Figures from a number of sources in recent years – including the annual Business Travel Show buyer survey – reveal that more and more travel buyers and managers are taking on the additional responsibility for meetings management. This transition, however, is not without its challenges and, personally, I have been faced with two such challenges:
- Developing the meetings and events process in a way that reduces risk and saves the company a lot of money, but without planners losing ownership
- Selling the concept of SMMP technology to the rest of the company
Within the international organisation that I work for, the problems include/d:
- Diverse and unidentified meetings and events spend within the organisation (a complex international “non-mandatory” environment)
- Many different localised practices – planners, suppliers, process/methodology
There was very little visibility of the tens of millions of dollars spend in the past, and certainly no centralised visibility whereby procurement could analyse data in an effort to drive efficiencies through leverage, and to better support duty of care.
Originally, each country, business unit, department and even planner had the ability to source, plan and manage any sort of meeting in any way they saw fit. Of course, there were many very professional results but also some with less polished outcomes! Importantly, there were no centralised resources, identified preferred suppliers, methodology, links to travel and the duty of care that it provides or standardised contract content.
These were the objectives I identified associated with moving to a category-management based approach:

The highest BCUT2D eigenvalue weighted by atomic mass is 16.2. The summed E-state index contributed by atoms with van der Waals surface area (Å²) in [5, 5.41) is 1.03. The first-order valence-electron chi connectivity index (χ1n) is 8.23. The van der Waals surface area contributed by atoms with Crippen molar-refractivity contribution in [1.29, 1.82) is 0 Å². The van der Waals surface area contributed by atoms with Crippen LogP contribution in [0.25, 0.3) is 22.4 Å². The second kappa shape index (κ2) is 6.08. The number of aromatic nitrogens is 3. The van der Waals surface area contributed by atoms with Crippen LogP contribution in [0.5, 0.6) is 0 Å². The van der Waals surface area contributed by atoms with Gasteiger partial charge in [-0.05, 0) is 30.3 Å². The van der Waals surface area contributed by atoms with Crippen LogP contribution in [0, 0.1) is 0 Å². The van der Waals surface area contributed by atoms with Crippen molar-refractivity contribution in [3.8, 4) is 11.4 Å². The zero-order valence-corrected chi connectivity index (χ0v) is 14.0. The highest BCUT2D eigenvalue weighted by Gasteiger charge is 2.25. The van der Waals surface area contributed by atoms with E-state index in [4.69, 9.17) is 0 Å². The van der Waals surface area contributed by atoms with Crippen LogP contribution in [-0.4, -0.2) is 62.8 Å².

- Centralise meeting requests and sourcing
- Increase visibility of standardised terms and preferred suppliers/agencies
- Leverage spend for increased savings
- Reduce corporate risk – contractual, financial, duty of care
- Implement policy or best practice booklet
The move to a category-management based approach provided a named procurement contact responsible for identifying stakeholders and bringing together as much detail as was available – this is ongoing and additional data is uncovered frequently. This gives planners the opportunity to engage with a specific procurement category manager, which, in turn, allows for category knowledge to be gradually increased.
From a practical perspective, the incentive for planners to engage was offering to take responsibility for reviewing, negotiating contract terms (and costs if required) and arranging sign off of contracts. In addition, this approach also brings procurement into direct contact with many of the agencies, which in turn, potentially provides introductions to other planners and events. A lot of work but a great way of getting to know your stakeholders!
Although ongoing, a knowledge database can be built, filling in some of the previously hidden data. This allows an initial strategy to be identified, as a basis for discussion and further joint development with key stakeholders. This leads on to a more collaborative approach, and greater support at senior and functional levels, with procurement leading the effort to identify the most suitable solution, building a business case for senior stakeholder support, tendering the chosen service in conjunction with the stakeholder group and defining implementation.
One of the main challenges is overcoming the resistance of planners often not wishing to work with procurement. There are a number of reasons for this, which can include the belief that it would make the planning and contracting process more complex – this is untrue as procurement can take a lot of the pain points away. Planners may think that procurement would reduce the decision-making ability. Again, this is not true, as procurement doesn’t want to manage meetings but make the decision-making process easier and reduce risks along the way.
Decisions concerning venue sourcing, menu selection and the quality of meeting space, for example, would always remain with planners. Helping them to achieve this in the most cost effective way is part of the goal of course. Convincing planners of this and selling the benefits of working with procurement/the category manager are best done over time whilst building relationships and adding value.
This blog post was written by Jef Robinson, global category manager (meetings and travel), Citrix Systems. Jef is an advisory board member of the Business Travel Show, which takes place on 25-26 February, 2015, at Olympia Grand in London.